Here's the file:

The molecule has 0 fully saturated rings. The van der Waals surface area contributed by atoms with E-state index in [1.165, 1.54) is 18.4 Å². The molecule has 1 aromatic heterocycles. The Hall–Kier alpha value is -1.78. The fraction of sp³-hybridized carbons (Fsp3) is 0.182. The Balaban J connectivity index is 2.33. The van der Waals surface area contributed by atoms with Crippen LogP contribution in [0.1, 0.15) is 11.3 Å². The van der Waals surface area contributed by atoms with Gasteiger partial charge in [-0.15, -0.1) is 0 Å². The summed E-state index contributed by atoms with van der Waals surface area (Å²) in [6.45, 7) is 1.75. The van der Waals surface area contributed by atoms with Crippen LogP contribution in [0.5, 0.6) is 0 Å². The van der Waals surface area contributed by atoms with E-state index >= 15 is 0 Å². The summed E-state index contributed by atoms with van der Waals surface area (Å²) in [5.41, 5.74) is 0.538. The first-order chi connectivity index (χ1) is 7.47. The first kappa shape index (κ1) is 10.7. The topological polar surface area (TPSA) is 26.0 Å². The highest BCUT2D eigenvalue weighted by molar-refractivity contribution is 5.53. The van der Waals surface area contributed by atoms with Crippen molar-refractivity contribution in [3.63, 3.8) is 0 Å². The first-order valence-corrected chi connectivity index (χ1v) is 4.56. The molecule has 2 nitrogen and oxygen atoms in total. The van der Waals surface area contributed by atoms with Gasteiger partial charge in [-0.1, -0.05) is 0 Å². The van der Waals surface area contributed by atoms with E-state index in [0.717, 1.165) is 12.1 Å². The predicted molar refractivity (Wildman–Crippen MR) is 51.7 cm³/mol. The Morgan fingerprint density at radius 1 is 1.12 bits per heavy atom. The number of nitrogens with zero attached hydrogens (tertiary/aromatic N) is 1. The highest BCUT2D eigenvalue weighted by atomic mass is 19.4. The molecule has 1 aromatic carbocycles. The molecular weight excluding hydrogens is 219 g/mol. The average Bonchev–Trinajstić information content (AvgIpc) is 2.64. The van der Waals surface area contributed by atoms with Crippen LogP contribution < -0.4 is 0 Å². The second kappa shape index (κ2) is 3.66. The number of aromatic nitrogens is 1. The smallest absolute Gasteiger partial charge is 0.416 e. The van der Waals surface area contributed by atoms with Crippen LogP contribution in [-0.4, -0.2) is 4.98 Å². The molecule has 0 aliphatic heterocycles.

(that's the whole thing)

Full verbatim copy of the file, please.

The molecule has 0 fully saturated rings. The van der Waals surface area contributed by atoms with E-state index in [1.165, 1.54) is 18.4 Å². The molecule has 1 aromatic heterocycles. The Hall–Kier alpha value is -1.78. The fraction of sp³-hybridized carbons (Fsp3) is 0.182. The Balaban J connectivity index is 2.33. The van der Waals surface area contributed by atoms with Crippen LogP contribution in [0.1, 0.15) is 11.3 Å². The van der Waals surface area contributed by atoms with Gasteiger partial charge in [-0.15, -0.1) is 0 Å². The summed E-state index contributed by atoms with van der Waals surface area (Å²) in [6.45, 7) is 1.75. The van der Waals surface area contributed by atoms with Crippen LogP contribution in [0.5, 0.6) is 0 Å². The van der Waals surface area contributed by atoms with E-state index >= 15 is 0 Å². The summed E-state index contributed by atoms with van der Waals surface area (Å²) in [5.41, 5.74) is 0.538. The first-order chi connectivity index (χ1) is 7.47. The first kappa shape index (κ1) is 10.7. The topological polar surface area (TPSA) is 26.0 Å². The highest BCUT2D eigenvalue weighted by molar-refractivity contribution is 5.53. The van der Waals surface area contributed by atoms with Crippen molar-refractivity contribution in [3.63, 3.8) is 0 Å². The first-order valence-corrected chi connectivity index (χ1v) is 4.56. The molecule has 2 nitrogen and oxygen atoms in total. The van der Waals surface area contributed by atoms with Gasteiger partial charge in [-0.1, -0.05) is 0 Å². The van der Waals surface area contributed by atoms with E-state index in [0.717, 1.165) is 12.1 Å². The predicted molar refractivity (Wildman–Crippen MR) is 51.7 cm³/mol. The Morgan fingerprint density at radius 1 is 1.12 bits per heavy atom. The number of nitrogens with zero attached hydrogens (tertiary/aromatic N) is 1. The highest BCUT2D eigenvalue weighted by atomic mass is 19.4. The molecule has 1 aromatic carbocycles. The molecular weight excluding hydrogens is 219 g/mol. The average Bonchev–Trinajstić information content (AvgIpc) is 2.64. The van der Waals surface area contributed by atoms with Crippen LogP contribution < -0.4 is 0 Å². The second kappa shape index (κ2) is 3.66. The number of aromatic nitrogens is 1. The smallest absolute Gasteiger partial charge is 0.416 e. The van der Waals surface area contributed by atoms with Crippen LogP contribution in [-0.4, -0.2) is 4.98 Å². The molecule has 0 aliphatic heterocycles.